In total, 15 exhibitions were displayed during the past year, including collaborations with the Mexican consulate; sketches from the Reena Virk trials; photos from the non-profit student organization Literature Etc. and the UBC Photographic Society; artworks from the Chinese Art Students Society; and more. B.C. Digitization Coalition Simon Neame, the Director of the Learning Centre, continues to chair the B.C. Digitization Coalition – a multi-sector partnership of cultural heritage organizations working to establish a provincial digitization strategy. The Learning Centre hired a Community Digitization Librarian to assist in this endeavor and manage the Learning Centre’s community digitization initiatives. Meanwhile, the coalition’s Portal Working Group has released a report recommending key
Robson Reading Series @ IKBLC The Robson Reading Series, put on by the Learning Centre and UBC Bookstore, presented readings and talks by esteemed Canadian authors for communities at UBC and beyond. Events featured poetry from Evelyn Lau and Ray Hsu, fiction from Annabel Lyon, and narratives from Michael Nicholl Yahgulanaas, who combines traditional Haida stories with Japanese-style manga comics.
B . C . Hi s t o r y D i g iti z a ti o n P r o g r a m
Helping History Go Virtual What do punk rock, bees, Kootenay feminism and the Museum of Vancouver have in common? An sw er: The British Columbia History Digitization Program (BCHDP).
frequently and we have had numerous requests for photos.”
This initiative, launched by the Irving K. Barber Learning Centre in 2006, provides matching funds to help libraries, archives, museums and other organizations around the province digitize an enticing array of material.
This year’s proposals underline the fascinating people and places that have helped define British Columbia’s rich history and culture. For example, Simon Fraser University will digitize a special collection that chronicles Vancouver’s renowned punk rock scene, and includes photos, handbills, written lyrics and other intriguing ephemera.
Nearly $180,000 was awarded to 21 projects in 2011. Altogether, BCHDP funding has totalled more than $820,000 for 98 projects throughout British Columbia. “We really appreciated receiving the Barber grant enabling us to put our photo collection on a website,” says Ann Watson from the Sechelt Community Archives, which received program funding in previous years to digitize thousands of photos, negatives and slides. “It is viewed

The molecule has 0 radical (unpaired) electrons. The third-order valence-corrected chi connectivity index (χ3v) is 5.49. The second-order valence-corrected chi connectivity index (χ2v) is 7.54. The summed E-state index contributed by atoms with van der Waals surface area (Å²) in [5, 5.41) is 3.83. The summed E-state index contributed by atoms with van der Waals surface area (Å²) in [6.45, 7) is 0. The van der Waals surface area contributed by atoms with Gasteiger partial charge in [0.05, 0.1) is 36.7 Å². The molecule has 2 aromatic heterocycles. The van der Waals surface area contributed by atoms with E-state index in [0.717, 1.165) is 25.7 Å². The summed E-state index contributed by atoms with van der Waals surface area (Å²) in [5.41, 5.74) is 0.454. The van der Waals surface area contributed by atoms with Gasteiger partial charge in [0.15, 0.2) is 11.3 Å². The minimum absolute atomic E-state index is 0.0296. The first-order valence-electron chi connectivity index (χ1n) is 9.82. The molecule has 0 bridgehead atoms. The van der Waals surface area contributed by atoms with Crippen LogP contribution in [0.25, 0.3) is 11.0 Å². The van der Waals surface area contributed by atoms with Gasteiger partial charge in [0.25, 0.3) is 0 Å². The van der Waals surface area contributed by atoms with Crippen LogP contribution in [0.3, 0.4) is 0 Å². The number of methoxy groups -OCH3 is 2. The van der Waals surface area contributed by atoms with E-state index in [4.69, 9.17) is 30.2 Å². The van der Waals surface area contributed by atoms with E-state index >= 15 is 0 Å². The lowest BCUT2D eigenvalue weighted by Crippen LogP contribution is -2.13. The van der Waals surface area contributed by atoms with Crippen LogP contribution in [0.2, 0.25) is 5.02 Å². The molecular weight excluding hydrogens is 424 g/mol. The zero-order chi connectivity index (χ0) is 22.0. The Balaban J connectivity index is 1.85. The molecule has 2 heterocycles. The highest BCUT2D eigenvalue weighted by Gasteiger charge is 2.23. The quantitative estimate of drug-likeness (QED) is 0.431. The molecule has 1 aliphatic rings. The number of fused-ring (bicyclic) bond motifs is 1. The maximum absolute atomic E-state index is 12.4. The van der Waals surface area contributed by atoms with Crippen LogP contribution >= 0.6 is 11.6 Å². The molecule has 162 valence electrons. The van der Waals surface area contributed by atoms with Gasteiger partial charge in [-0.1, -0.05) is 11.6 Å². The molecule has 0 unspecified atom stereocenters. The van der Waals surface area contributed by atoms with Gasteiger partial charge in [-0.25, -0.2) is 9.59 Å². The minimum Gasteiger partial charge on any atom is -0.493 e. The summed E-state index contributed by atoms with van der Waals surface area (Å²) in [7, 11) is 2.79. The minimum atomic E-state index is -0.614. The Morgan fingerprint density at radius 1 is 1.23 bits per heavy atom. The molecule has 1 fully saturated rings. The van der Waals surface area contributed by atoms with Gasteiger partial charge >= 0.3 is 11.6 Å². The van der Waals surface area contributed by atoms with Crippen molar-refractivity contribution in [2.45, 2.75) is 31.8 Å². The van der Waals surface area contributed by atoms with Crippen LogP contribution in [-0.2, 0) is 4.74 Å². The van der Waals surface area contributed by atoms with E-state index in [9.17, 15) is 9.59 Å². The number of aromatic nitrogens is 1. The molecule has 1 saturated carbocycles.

Meanwhile, UBC’s Beaty Biodiversity Museum will digitize endangered and threatened species – mainly bees – from its Spencer Entomological Collection. And the West Kootenay Women’s Digital History Project will undertake the second phase of an effort that includes the digitization of interviews with key figures from the region’s feminist movement.
Sechelt branch of the Sunshine Coast Credit Union, circa 1960s.
The Museum of Vancouver is entering the second phase of a project that involves digital photography of its B.C. First Nations collections. The effort will focus on the Northwest Coast and the Interior, along with archaeological material related to the Musqueam First Nation. Other projects include the digitization of historical newspapers, photographs, maps, directories, oral histories and even pressed plant specimens. For a complete list, please visit www.ikebarberlearningcentre.ubc.ca/ ps/2011Projects.
S m a ll B u s i n e s s Acc e l e r a t o r
Boosting Small Business in B.C. Technology, expertise and the personal touch have led to an innovative business-training program that engages the Learning Centre with B.C. communities. The Small Business Accelerator (SBA), which launched in November 2010 at www.sba-bc.ca, is a gateway to business information for small firms and entrepreneurs throughout the province. It’s also a valuable tool for public and college libraries, community development organizations and other agencies to support their clients, and share resources and expertise. The result is a free, comprehensive resource to boost business-planning
efforts and foster an online community for this crucial segment of the economy. A highlight of the SBA is its range of research guides that provide tailored information for specific industries. The site features more than 80 in-depth guides, developed with the expertise of UBC business librarians and library students, which cover sectors ranging from alternative energy to Web development, landscaping to restaurant retailing, and much more.